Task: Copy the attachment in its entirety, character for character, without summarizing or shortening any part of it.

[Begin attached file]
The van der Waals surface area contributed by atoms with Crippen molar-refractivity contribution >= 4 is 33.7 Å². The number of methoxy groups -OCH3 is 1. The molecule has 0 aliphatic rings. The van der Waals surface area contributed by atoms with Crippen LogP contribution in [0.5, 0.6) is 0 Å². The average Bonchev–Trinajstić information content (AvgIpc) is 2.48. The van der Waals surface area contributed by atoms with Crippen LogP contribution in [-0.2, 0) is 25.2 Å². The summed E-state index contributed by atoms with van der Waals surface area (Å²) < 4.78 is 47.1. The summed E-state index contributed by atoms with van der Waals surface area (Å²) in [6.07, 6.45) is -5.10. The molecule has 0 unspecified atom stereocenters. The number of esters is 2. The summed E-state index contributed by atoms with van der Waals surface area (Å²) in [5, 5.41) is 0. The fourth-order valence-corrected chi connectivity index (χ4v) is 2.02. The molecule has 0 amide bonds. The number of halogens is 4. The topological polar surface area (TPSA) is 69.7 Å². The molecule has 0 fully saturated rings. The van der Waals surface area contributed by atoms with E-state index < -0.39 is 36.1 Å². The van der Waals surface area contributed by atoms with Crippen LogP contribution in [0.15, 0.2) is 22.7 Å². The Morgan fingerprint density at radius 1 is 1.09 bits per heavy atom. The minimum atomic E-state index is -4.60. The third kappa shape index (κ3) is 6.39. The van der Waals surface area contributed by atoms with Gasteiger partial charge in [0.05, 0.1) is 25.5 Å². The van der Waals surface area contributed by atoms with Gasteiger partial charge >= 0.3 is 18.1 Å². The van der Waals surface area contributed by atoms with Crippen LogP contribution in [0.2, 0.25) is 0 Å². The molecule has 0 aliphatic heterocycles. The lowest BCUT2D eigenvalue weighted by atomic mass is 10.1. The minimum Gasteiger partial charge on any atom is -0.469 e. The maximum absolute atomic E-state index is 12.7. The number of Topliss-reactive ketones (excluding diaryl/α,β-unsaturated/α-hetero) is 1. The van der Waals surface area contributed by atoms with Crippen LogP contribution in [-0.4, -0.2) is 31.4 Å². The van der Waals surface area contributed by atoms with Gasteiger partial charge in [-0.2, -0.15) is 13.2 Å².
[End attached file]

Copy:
The van der Waals surface area contributed by atoms with Crippen molar-refractivity contribution >= 4 is 33.7 Å². The number of methoxy groups -OCH3 is 1. The molecule has 0 aliphatic rings. The van der Waals surface area contributed by atoms with Crippen LogP contribution in [0.5, 0.6) is 0 Å². The average Bonchev–Trinajstić information content (AvgIpc) is 2.48. The van der Waals surface area contributed by atoms with Crippen LogP contribution in [-0.2, 0) is 25.2 Å². The summed E-state index contributed by atoms with van der Waals surface area (Å²) < 4.78 is 47.1. The summed E-state index contributed by atoms with van der Waals surface area (Å²) in [6.07, 6.45) is -5.10. The molecule has 0 unspecified atom stereocenters. The number of esters is 2. The summed E-state index contributed by atoms with van der Waals surface area (Å²) in [5, 5.41) is 0. The fourth-order valence-corrected chi connectivity index (χ4v) is 2.02. The molecule has 0 amide bonds. The number of halogens is 4. The topological polar surface area (TPSA) is 69.7 Å². The molecule has 0 fully saturated rings. The van der Waals surface area contributed by atoms with E-state index < -0.39 is 36.1 Å². The van der Waals surface area contributed by atoms with Crippen LogP contribution in [0.15, 0.2) is 22.7 Å². The Morgan fingerprint density at radius 1 is 1.09 bits per heavy atom. The minimum atomic E-state index is -4.60. The third kappa shape index (κ3) is 6.39. The van der Waals surface area contributed by atoms with Gasteiger partial charge in [0.05, 0.1) is 25.5 Å². The van der Waals surface area contributed by atoms with Gasteiger partial charge >= 0.3 is 18.1 Å². The van der Waals surface area contributed by atoms with Crippen LogP contribution in [0.2, 0.25) is 0 Å². The molecule has 0 aliphatic heterocycles. The lowest BCUT2D eigenvalue weighted by atomic mass is 10.1. The minimum Gasteiger partial charge on any atom is -0.469 e. The maximum absolute atomic E-state index is 12.7. The number of Topliss-reactive ketones (excluding diaryl/α,β-unsaturated/α-hetero) is 1. The van der Waals surface area contributed by atoms with Crippen LogP contribution in [-0.4, -0.2) is 31.4 Å². The van der Waals surface area contributed by atoms with Gasteiger partial charge in [-0.2, -0.15) is 13.2 Å².